What is the Main Difference Between PSLV and GSLV?

By Balaji

Updated on: February 17th, 2023

The main difference between PSLV and GSLV is that the PSLV has four stages that alternate between solid and liquid fuels, while GSLV has three stages, with only the first stage using solid fuel. The Indian Space Research Organization, or ISRO, developed the PSLV (Polar Satellite Launch Vehicle) and GSLV (Geosynchronous Satellite Launch Vehicle) as rocket launch systems for placing satellites into orbit.

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  • 1. Main Difference Between PSLV and GSLV (more)

Main Difference Between PSLV and GSLV

As the oldest of the two, the GSLV even incorporates some of the PSLV’s innovations into its design. The rocket itself is another area where PSLV and GSLV differ from one another.

  • The satellite-launch vehicles (rockets) created by ISRO are the PSLV (Polar Satellite Launch Vehicle) and GSLV (Geosynchronous Satellite Launch Vehicle).
  • The primary purpose of PSLV is to launch “earth-observation” or “remote-sensing” satellites into Sun-Synchronous circular polar orbits at altitudes between 600 and 900 kilometres.
  • The earth’s remote sensing satellites travel in a pole-to-pole orbit (at about 98 deg orbital-plane inclination).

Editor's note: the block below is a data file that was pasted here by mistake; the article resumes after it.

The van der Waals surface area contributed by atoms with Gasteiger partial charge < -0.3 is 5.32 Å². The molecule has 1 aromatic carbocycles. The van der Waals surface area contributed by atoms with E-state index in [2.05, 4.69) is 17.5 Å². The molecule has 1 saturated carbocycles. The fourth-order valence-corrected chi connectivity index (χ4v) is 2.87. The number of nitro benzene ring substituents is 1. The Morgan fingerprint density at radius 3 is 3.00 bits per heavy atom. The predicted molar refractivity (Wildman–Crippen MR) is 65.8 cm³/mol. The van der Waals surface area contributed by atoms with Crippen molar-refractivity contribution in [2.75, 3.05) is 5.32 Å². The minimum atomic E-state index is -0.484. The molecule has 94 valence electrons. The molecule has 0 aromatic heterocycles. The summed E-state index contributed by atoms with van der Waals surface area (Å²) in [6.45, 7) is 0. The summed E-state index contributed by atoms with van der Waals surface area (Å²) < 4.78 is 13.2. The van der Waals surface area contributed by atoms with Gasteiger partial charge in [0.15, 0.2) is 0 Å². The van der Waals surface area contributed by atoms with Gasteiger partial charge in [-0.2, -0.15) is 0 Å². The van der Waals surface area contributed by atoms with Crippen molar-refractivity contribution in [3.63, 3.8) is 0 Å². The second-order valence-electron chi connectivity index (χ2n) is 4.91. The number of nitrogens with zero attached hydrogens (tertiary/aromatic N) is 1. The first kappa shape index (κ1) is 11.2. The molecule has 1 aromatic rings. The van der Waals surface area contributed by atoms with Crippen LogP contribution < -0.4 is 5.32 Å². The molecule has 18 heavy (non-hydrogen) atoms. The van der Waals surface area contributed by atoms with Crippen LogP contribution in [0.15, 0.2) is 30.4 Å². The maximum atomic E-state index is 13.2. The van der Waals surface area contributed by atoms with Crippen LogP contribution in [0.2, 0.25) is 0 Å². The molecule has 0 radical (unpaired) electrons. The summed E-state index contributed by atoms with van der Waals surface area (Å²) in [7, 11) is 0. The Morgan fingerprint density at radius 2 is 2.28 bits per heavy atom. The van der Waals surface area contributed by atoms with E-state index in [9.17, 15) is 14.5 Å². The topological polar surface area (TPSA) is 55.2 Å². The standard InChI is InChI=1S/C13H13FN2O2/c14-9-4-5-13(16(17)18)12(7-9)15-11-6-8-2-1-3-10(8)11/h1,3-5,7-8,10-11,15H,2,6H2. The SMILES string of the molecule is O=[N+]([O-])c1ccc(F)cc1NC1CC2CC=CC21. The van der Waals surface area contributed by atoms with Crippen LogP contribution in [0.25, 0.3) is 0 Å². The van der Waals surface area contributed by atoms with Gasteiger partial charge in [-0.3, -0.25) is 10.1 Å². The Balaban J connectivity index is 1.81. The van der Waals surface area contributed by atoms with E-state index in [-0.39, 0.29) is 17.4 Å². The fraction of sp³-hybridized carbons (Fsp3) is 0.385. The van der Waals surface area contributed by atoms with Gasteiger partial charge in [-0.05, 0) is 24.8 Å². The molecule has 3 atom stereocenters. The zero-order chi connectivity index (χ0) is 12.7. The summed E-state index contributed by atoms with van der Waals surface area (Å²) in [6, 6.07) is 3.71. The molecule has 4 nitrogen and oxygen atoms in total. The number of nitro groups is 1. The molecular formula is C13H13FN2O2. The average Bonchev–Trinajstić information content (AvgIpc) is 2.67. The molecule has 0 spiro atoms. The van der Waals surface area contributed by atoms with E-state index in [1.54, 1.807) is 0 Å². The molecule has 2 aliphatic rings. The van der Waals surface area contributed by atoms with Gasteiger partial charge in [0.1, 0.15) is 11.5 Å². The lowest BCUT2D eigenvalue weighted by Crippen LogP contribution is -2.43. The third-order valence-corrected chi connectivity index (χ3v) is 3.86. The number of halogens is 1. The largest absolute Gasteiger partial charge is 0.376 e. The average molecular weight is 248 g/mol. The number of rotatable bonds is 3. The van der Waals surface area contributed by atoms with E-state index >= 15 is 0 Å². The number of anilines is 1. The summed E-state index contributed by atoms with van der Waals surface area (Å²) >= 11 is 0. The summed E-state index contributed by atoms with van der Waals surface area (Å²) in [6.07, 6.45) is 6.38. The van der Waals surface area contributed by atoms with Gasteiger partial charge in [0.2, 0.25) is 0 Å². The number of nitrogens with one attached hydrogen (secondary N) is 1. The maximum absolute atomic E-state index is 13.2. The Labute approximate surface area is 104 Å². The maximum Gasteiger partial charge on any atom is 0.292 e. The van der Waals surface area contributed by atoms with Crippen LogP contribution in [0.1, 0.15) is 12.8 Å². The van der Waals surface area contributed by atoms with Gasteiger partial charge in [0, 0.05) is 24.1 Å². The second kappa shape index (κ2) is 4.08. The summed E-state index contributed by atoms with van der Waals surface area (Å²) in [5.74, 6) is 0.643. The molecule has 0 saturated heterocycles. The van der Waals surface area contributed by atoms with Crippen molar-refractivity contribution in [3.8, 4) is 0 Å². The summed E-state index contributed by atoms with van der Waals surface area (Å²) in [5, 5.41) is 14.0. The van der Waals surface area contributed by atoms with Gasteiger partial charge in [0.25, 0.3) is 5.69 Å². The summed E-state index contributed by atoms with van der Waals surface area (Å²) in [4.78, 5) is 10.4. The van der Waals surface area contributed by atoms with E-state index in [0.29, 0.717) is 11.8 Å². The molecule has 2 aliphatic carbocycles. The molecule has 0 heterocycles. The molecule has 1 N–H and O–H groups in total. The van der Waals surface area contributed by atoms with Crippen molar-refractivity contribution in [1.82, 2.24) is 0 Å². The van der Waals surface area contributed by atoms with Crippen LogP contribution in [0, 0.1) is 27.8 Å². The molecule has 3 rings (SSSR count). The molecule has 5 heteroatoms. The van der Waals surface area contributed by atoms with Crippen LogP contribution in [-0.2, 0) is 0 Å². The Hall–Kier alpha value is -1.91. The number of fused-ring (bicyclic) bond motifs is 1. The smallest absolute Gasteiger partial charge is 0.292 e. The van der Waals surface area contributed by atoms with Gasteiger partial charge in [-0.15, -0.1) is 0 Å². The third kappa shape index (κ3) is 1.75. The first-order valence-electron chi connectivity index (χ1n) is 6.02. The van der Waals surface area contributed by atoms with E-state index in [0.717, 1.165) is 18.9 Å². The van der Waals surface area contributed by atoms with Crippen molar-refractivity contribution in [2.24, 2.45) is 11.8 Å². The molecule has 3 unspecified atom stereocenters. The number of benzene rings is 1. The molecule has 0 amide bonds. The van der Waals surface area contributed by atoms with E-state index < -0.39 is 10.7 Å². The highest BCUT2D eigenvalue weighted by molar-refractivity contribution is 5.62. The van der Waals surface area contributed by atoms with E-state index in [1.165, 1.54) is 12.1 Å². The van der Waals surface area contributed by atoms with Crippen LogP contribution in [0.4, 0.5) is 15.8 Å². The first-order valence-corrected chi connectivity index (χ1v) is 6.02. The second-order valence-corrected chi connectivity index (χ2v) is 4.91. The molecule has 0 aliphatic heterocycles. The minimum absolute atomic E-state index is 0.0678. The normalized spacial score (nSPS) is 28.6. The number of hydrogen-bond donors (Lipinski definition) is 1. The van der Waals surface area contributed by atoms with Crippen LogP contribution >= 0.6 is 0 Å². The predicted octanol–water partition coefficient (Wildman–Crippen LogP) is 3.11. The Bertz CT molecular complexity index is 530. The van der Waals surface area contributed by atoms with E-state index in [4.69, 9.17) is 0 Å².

• When the angle between the line connecting the satellite’s centre and the Sun remains constant throughout the orbit, an orbit is said to be sun-synchronous.
  • These orbits are also known as “Low Earth Orbits (LEO)” due to their sun-synchronism characteristics, which allow the satellite’s onboard camera to capture images of the earth under the same sun-illumination conditions during each of its repeated passes over the same area on the ground.
  • This makes the satellite useful for monitoring the earth’s resources.


  • The PSLV is used to launch satellites with lower lift-off masses, up to about 1400 kg, into the elliptical Geosynchronous Transfer Orbit, as well as remote sensing satellites into Sun-synchronous polar orbits (GTO).
  • The PSLV is a four-stage launch vehicle powered by solid rocket motors in the first and third stages and liquid rocket engines in the second and fourth.
  • Strap-on motors are also used to increase the thrust produced by the first stage.
  • Depending on how many strap-on boosters are used, the PSLV can be classified as a core-alone version (PSLV-CA), a PSLV-G, or a PSLV-XL.
  • The GSLV’s primary mission is to launch communication satellites into geosynchronous transfer orbit, which is typically 250 x 36000 km elliptical (GTO).
  • By igniting its built-in onboard engines, the satellite in GTO is further lifted to its eventual goal, Geo-synchronous Earth orbit (GEO), of approximately 36,000 km height (and zero degrees inclination on the equatorial plane).

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